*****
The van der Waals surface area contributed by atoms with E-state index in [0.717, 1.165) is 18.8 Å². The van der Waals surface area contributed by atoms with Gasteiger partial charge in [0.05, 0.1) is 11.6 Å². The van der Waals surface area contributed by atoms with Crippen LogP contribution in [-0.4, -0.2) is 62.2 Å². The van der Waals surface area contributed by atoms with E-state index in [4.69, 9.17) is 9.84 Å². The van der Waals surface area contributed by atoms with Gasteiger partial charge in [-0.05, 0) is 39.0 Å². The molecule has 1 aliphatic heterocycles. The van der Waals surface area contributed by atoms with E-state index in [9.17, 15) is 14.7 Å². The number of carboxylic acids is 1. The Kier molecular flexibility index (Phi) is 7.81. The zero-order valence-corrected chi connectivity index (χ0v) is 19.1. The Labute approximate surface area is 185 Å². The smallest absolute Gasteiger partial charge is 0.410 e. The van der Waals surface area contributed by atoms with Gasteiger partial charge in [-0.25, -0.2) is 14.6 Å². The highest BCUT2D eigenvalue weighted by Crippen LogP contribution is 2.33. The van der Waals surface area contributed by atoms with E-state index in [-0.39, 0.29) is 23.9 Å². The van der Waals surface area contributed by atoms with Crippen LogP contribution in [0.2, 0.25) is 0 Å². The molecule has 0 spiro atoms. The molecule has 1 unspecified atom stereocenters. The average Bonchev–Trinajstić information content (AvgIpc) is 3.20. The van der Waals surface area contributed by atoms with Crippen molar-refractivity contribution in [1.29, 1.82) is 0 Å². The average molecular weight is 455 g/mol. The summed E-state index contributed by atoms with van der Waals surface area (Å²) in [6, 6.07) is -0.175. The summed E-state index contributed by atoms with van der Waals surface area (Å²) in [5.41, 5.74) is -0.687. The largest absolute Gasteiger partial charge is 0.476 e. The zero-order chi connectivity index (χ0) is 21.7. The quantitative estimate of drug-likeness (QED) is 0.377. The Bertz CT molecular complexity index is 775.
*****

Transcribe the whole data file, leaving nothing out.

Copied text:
The van der Waals surface area contributed by atoms with E-state index in [0.717, 1.165) is 18.8 Å². The van der Waals surface area contributed by atoms with Gasteiger partial charge in [0.05, 0.1) is 11.6 Å². The van der Waals surface area contributed by atoms with Crippen LogP contribution in [-0.4, -0.2) is 62.2 Å². The van der Waals surface area contributed by atoms with E-state index in [4.69, 9.17) is 9.84 Å². The van der Waals surface area contributed by atoms with Gasteiger partial charge in [-0.05, 0) is 39.0 Å². The molecule has 1 aliphatic heterocycles. The van der Waals surface area contributed by atoms with E-state index in [9.17, 15) is 14.7 Å². The number of carboxylic acids is 1. The Kier molecular flexibility index (Phi) is 7.81. The zero-order valence-corrected chi connectivity index (χ0v) is 19.1. The Labute approximate surface area is 185 Å². The smallest absolute Gasteiger partial charge is 0.410 e. The van der Waals surface area contributed by atoms with Gasteiger partial charge in [-0.25, -0.2) is 14.6 Å². The highest BCUT2D eigenvalue weighted by Crippen LogP contribution is 2.33. The van der Waals surface area contributed by atoms with E-state index in [-0.39, 0.29) is 23.9 Å². The van der Waals surface area contributed by atoms with Crippen LogP contribution in [0.2, 0.25) is 0 Å². The molecule has 0 spiro atoms. The molecule has 1 unspecified atom stereocenters. The average Bonchev–Trinajstić information content (AvgIpc) is 3.20. The van der Waals surface area contributed by atoms with Crippen molar-refractivity contribution in [1.29, 1.82) is 0 Å². The average molecular weight is 455 g/mol. The summed E-state index contributed by atoms with van der Waals surface area (Å²) in [6, 6.07) is -0.175. The summed E-state index contributed by atoms with van der Waals surface area (Å²) in [5.41, 5.74) is -0.687. The largest absolute Gasteiger partial charge is 0.476 e. The zero-order chi connectivity index (χ0) is 21.7. The quantitative estimate of drug-likeness (QED) is 0.377. The Bertz CT molecular complexity index is 775.